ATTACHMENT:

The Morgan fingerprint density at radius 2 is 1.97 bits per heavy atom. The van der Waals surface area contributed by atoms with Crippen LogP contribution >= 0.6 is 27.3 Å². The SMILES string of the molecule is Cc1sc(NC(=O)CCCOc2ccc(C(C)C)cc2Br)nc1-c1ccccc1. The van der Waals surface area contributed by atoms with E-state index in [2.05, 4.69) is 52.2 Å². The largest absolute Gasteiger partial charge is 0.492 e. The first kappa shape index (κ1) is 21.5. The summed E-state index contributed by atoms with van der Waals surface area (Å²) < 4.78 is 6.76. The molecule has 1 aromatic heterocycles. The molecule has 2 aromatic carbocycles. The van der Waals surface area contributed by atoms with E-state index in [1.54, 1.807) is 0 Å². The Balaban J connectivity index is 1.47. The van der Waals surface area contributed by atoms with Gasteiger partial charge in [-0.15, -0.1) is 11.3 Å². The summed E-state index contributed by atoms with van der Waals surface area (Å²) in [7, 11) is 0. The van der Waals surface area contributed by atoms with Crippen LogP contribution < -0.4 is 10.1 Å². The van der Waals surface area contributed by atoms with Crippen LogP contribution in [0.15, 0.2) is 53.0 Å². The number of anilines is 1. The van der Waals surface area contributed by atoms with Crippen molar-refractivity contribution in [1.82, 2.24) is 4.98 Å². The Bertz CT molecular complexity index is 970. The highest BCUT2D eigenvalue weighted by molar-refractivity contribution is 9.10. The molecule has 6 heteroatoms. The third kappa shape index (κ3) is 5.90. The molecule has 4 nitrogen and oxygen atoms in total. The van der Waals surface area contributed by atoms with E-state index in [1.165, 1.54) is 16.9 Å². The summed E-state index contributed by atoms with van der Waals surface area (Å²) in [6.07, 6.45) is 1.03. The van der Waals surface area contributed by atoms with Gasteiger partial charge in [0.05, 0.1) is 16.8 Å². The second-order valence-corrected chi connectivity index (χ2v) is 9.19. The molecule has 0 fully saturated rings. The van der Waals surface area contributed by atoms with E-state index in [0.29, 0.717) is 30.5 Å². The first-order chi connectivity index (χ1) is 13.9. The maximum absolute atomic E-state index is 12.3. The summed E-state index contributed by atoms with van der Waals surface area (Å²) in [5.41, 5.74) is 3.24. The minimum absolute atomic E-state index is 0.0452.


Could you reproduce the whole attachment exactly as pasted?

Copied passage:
The Morgan fingerprint density at radius 2 is 1.97 bits per heavy atom. The van der Waals surface area contributed by atoms with Crippen LogP contribution >= 0.6 is 27.3 Å². The SMILES string of the molecule is Cc1sc(NC(=O)CCCOc2ccc(C(C)C)cc2Br)nc1-c1ccccc1. The van der Waals surface area contributed by atoms with E-state index in [2.05, 4.69) is 52.2 Å². The largest absolute Gasteiger partial charge is 0.492 e. The first kappa shape index (κ1) is 21.5. The summed E-state index contributed by atoms with van der Waals surface area (Å²) < 4.78 is 6.76. The molecule has 1 aromatic heterocycles. The molecule has 2 aromatic carbocycles. The van der Waals surface area contributed by atoms with E-state index in [1.54, 1.807) is 0 Å². The Balaban J connectivity index is 1.47. The van der Waals surface area contributed by atoms with Gasteiger partial charge in [-0.15, -0.1) is 11.3 Å². The summed E-state index contributed by atoms with van der Waals surface area (Å²) in [7, 11) is 0. The van der Waals surface area contributed by atoms with Crippen LogP contribution < -0.4 is 10.1 Å². The van der Waals surface area contributed by atoms with Crippen LogP contribution in [0.15, 0.2) is 53.0 Å². The number of anilines is 1. The van der Waals surface area contributed by atoms with Crippen molar-refractivity contribution in [1.82, 2.24) is 4.98 Å². The Bertz CT molecular complexity index is 970. The highest BCUT2D eigenvalue weighted by molar-refractivity contribution is 9.10. The molecule has 6 heteroatoms. The third kappa shape index (κ3) is 5.90. The molecule has 4 nitrogen and oxygen atoms in total. The van der Waals surface area contributed by atoms with E-state index in [1.165, 1.54) is 16.9 Å². The summed E-state index contributed by atoms with van der Waals surface area (Å²) in [6.07, 6.45) is 1.03. The van der Waals surface area contributed by atoms with Gasteiger partial charge in [0.05, 0.1) is 16.8 Å². The second-order valence-corrected chi connectivity index (χ2v) is 9.19. The molecule has 0 fully saturated rings. The van der Waals surface area contributed by atoms with E-state index in [0.29, 0.717) is 30.5 Å². The first-order chi connectivity index (χ1) is 13.9. The maximum absolute atomic E-state index is 12.3. The summed E-state index contributed by atoms with van der Waals surface area (Å²) in [5.41, 5.74) is 3.24. The minimum absolute atomic E-state index is 0.0452.